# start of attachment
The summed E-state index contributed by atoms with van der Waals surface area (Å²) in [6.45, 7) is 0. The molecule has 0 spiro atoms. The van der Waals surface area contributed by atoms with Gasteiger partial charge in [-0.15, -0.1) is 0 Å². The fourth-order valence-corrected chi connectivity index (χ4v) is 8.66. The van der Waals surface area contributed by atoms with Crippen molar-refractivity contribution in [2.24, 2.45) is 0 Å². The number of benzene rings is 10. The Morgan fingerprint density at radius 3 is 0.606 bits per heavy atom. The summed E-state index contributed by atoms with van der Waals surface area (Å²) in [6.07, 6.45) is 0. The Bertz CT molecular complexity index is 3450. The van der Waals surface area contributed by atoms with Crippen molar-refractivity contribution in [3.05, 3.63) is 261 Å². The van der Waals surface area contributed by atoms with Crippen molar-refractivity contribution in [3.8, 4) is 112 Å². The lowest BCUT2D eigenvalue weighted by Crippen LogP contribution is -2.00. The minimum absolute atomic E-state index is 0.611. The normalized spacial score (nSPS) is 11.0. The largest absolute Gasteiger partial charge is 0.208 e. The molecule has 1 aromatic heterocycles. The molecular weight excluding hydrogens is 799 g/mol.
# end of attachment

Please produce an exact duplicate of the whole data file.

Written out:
The summed E-state index contributed by atoms with van der Waals surface area (Å²) in [6.45, 7) is 0. The molecule has 0 spiro atoms. The van der Waals surface area contributed by atoms with Gasteiger partial charge in [-0.15, -0.1) is 0 Å². The fourth-order valence-corrected chi connectivity index (χ4v) is 8.66. The van der Waals surface area contributed by atoms with Crippen molar-refractivity contribution in [2.24, 2.45) is 0 Å². The number of benzene rings is 10. The Morgan fingerprint density at radius 3 is 0.606 bits per heavy atom. The summed E-state index contributed by atoms with van der Waals surface area (Å²) in [6.07, 6.45) is 0. The Bertz CT molecular complexity index is 3450. The van der Waals surface area contributed by atoms with Crippen molar-refractivity contribution in [3.05, 3.63) is 261 Å². The van der Waals surface area contributed by atoms with Crippen molar-refractivity contribution in [3.8, 4) is 112 Å². The lowest BCUT2D eigenvalue weighted by Crippen LogP contribution is -2.00. The minimum absolute atomic E-state index is 0.611. The normalized spacial score (nSPS) is 11.0. The largest absolute Gasteiger partial charge is 0.208 e. The molecule has 1 aromatic heterocycles. The molecular weight excluding hydrogens is 799 g/mol.